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SAMJ: South African Medical Journal

versión On-line ISSN 2078-5135
versión impresa ISSN 0256-9574

SAMJ, S. Afr. med. j. vol.104 no.5 Cape Town may. 2014

 

EDITORIAL

 

Diagnosis and treatment of imported and odyssean malaria

 

 

Malaria has long been regarded as a major public health burden in South Africa (SA), affecting vast regions of the country. However, SA is now one of eight countries in Africa that is close to malaria elimination. [1,2] This was documented in a supplement to the October 2013 SAMJ. Even though SA is on the threshold of malaria elimination, many countries in Africa continue to experience high morbidity and mortality related to the disease. Malaria may also be encountered in parts of SA not known to have malaria, in ways not typical of how it is usually transmitted or acquired. In this issue of SAMJ two articles[3,4] discuss two forms of malaria seen in non-endemic areas, imported malaria and odyssean malaria.

Imported malaria is defined as malaria presenting in a country other than that in which it was acquired, while odyssean malaria is malaria acquired in a non-malarious area from the bite of an imported mosquito.[5] The former is often a well-recognised form of the disease, but the latter is not common and therefore not as easy to recognise. Runway malaria is an example of imported malaria, while examples of odyssean malaria include airport malaria, baggage malaria, luggage malaria, suitcase malaria, container malaria, port malaria, taxi rank malaria and minibus malaria.[5] These terms are based on the various modes of passive transport experienced by infected mosquitoes. Imported malaria and odyssean malaria are important because of the high incidence of complications and mortality often associated with them.[5]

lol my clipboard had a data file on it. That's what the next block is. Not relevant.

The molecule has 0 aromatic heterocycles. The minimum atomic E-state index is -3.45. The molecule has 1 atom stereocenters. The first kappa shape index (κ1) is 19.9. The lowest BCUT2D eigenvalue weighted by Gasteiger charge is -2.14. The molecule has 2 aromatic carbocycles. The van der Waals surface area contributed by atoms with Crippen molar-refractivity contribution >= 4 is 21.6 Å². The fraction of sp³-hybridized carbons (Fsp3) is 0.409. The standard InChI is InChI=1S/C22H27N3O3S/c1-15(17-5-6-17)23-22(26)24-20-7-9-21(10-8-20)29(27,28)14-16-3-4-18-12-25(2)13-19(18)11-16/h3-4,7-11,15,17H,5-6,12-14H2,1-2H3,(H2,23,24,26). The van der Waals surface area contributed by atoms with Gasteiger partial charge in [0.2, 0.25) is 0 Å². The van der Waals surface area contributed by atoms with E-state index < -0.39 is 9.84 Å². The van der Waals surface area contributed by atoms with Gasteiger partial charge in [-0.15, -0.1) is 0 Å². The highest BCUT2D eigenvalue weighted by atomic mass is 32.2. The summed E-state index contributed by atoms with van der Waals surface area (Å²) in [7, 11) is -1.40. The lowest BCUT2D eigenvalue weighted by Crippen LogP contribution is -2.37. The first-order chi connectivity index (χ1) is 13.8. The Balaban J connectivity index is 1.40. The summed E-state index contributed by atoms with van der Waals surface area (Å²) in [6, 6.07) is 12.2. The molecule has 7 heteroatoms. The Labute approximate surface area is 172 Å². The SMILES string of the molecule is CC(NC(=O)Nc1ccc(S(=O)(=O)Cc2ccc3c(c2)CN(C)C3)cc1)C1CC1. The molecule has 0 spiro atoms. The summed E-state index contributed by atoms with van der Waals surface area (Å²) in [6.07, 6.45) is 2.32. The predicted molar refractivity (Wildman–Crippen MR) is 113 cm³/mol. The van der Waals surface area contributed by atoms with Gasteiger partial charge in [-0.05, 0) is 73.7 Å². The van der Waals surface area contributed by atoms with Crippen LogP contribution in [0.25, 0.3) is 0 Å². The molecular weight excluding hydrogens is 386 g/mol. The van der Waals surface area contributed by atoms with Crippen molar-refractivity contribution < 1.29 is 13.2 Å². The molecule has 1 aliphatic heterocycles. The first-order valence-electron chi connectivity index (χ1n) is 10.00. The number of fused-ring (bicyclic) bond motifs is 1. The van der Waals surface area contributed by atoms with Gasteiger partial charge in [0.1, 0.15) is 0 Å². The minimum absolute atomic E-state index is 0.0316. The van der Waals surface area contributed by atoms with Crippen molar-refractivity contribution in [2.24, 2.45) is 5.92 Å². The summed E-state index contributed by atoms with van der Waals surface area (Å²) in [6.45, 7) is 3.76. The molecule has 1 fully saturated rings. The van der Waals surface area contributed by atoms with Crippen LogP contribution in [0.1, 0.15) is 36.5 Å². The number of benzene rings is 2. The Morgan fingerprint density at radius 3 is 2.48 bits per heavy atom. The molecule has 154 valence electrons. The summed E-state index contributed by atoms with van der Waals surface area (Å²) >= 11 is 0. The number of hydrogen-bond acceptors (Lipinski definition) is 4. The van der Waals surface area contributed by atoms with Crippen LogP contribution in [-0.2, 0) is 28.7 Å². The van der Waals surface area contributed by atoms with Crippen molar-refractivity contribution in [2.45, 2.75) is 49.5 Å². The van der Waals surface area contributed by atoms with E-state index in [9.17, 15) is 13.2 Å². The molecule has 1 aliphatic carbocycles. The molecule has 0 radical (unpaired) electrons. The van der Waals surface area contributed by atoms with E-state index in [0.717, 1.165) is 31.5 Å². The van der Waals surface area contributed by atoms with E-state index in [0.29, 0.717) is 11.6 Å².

Global travel has become easier, and humans are able to cover vast distances in a short period. In a recent publication in Science, Abel and Sander[6] quantify global international migration flows. They estimate that the largest movements occur between southern and western Asia, from Latin to North America, and within Africa.[6] The report clearly shows that there is a huge circulation of migrants among sub-Saharan African countries. This migration dwarfs the number leaving Africa, and receives no media attention.[6] SA is one of the countries in sub-Saharan Africa that is a common destination for migrants. The Western Cape and Gauteng provinces are regions of SA that are malaria non-endemic.[2] They are also popular destinations for some migrant communities.

In their retrospective observational study, Opie et al.[3] describe a number of imported cases of malaria at Groote Schuur Hospital (GSH), Cape Town. In this study a high rate of malaria was seen in Somali and Bangladeshi migrants over a 4-year period. Plasmodium falciparum was the most common malarial species identified. A mortality rate of <1% was found in this study, which is in keeping with the national target rate. Opie et al. postulate that the low mortality rate may be due to the semi-immunity of the majority of the patients, who came from malaria-endemic areas. Another possibility not mentioned in the article could be that GSH has a dedicated infectious disease department that advises on the management of all cases of malaria admitted to the hospital. It must be noted that not all folders were found and analysed, a common limitation of retrospective reviews that has the potential to underestimate the true mortality.